There were no Clydesdale horses galloping across Busch Stadium tonight. There were no red jacketed men lined up in front of a sold out crowd. Whitey Herzog and Tim McCarver did not grace the halls of the stadium. But St. Louis Cardinals Baseball was played.
I’ll admit, I had 10 different stories to finish and publish on Dugout Dish — each a different version of baseball and some even showed how through the pain and the absence of normalcy, baseball remained unbroken. But this, this is what felt right to write.
Major League Baseball returned tonight. Fans stood waiting for so many months — mimicking a wife waiting for her husband’s return from sea. A lighthouse guiding our favorite players and teams back home.
124 days ago, I wrote about how the pandemic and quarantine felt different. The stoppage of professional baseball felt odd, uncertain, and fragile. I didn’t know when I would see Busch Stadium again. Unsure of when Jack Flaherty would throw another slider. But an old friend, my old childhood friend returned and for a moment, the world felt right again.
I have a love for many teams, many players, and ultimately a simple childlike foolish love for the game itself. I mourned for baseball. I cried for baseball. And for a moment, it felt like baseball had forgotten me. The negotiations, the endless dramatic fireworks of players and owners — our old friend had worn down and almost did not return to us at all. But it did.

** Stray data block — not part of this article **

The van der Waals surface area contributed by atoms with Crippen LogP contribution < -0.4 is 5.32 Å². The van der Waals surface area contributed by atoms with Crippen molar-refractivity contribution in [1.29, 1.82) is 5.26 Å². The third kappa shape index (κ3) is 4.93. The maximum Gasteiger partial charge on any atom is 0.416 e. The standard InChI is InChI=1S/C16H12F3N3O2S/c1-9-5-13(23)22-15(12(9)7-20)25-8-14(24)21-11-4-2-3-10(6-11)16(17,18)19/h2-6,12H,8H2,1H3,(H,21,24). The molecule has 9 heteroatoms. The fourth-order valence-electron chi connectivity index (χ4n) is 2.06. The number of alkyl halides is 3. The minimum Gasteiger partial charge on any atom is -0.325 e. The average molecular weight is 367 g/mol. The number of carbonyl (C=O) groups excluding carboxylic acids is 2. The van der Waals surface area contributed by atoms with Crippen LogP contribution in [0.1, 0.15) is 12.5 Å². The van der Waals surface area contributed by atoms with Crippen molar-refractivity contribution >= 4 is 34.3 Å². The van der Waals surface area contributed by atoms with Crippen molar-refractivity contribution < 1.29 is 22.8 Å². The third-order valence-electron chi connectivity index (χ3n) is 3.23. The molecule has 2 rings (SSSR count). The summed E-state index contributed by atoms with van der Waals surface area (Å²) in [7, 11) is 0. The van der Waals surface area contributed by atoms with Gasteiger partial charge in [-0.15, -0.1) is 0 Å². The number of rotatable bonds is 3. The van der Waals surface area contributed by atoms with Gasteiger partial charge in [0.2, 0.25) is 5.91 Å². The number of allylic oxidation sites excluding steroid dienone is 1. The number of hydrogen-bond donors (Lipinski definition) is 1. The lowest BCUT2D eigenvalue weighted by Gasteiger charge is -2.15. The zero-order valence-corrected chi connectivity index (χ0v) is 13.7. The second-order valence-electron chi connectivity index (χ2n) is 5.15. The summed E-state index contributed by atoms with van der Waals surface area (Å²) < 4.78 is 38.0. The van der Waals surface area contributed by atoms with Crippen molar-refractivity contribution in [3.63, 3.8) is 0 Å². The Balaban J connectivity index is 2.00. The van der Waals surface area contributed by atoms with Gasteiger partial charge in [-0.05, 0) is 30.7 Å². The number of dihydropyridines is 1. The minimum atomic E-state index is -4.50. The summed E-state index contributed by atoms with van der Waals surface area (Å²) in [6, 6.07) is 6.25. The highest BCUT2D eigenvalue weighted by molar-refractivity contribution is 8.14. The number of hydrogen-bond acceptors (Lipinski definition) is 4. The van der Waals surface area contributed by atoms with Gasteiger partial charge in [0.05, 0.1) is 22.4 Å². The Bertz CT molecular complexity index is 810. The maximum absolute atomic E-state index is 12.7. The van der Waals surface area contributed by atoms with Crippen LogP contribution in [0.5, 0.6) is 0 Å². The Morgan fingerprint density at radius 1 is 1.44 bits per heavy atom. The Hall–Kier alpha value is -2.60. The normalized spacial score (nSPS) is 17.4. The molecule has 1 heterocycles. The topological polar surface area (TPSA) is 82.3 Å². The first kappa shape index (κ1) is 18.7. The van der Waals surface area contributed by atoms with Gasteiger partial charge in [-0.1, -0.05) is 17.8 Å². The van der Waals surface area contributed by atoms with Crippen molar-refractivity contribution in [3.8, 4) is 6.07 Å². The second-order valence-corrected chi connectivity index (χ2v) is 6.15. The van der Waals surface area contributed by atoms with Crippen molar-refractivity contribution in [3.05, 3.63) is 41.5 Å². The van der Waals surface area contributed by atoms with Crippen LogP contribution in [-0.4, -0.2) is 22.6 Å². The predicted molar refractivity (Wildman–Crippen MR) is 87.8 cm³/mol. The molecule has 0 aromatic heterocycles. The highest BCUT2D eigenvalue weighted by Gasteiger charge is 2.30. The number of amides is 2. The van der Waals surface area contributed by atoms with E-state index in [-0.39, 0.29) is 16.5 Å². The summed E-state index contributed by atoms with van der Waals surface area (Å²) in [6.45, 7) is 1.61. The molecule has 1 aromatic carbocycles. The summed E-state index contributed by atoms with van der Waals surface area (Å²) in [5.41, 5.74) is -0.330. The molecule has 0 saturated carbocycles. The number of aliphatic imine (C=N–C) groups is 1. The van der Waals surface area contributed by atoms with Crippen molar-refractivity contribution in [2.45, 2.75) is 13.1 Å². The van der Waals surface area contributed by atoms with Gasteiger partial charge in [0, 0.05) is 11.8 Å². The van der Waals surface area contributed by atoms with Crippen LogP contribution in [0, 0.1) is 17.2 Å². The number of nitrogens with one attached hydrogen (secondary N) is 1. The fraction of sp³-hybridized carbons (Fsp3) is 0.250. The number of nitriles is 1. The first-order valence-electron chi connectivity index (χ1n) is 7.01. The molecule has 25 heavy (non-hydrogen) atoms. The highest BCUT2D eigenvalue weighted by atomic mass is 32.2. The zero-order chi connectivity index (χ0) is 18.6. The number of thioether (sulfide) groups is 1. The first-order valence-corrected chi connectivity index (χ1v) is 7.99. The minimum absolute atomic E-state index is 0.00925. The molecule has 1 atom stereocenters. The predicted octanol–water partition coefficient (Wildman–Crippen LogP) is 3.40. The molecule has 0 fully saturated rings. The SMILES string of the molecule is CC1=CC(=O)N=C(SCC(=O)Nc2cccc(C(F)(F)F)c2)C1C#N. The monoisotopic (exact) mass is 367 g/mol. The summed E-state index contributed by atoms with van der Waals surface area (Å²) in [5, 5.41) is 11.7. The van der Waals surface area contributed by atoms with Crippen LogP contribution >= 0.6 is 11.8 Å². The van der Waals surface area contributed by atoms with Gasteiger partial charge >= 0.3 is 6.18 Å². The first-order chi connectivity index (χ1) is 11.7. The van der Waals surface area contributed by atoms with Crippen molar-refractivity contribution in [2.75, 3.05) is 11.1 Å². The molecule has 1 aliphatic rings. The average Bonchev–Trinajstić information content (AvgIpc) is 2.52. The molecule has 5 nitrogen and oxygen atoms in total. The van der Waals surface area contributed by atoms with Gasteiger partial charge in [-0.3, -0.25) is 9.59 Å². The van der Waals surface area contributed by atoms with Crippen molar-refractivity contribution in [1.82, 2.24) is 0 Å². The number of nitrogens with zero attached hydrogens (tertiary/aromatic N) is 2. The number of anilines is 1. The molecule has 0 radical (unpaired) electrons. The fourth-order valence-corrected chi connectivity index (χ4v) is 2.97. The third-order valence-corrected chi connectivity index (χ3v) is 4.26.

I did not truly believe I would become emotional when I saw my favorite team lined up in an empty stadium, but it happened. I had longed for this moment. Seeing the men I shared words with in January — which seems like another life.
All standing proudly, able to play a child’s game. As names were called, memories of each player from the previous season came flooding back. The endless high leverage games. The moments of defeat. Game 162. I had missed those bittersweet moments more than my heart had realized.
And yes, I know, I have loved other teams longer than I have loved the Cardinals. I will be the first to tell someone, “I dig the Mets.” But boy, those Cardinals are special.
A moment in July, one year ago in the sweltering heat, when Paul Goldschmidt said the words, “Jesus loves baseball,” I knew I had found a home in St. Louis and those birds on a bat.
The first strike thrown by Jack Flaherty. The first home run by Tyler O’Neill. A moment when Dexter Fowler proved so many, oh so wrong. Paul DeJong going 0-2, just to show everyone what he can truly do at the plate.
An old friend has returned in a mad dash to the finish line. A 60-game sprint with one thing in mind. While I do not know how this will all end, I’m truly thankful that my old friend has returned.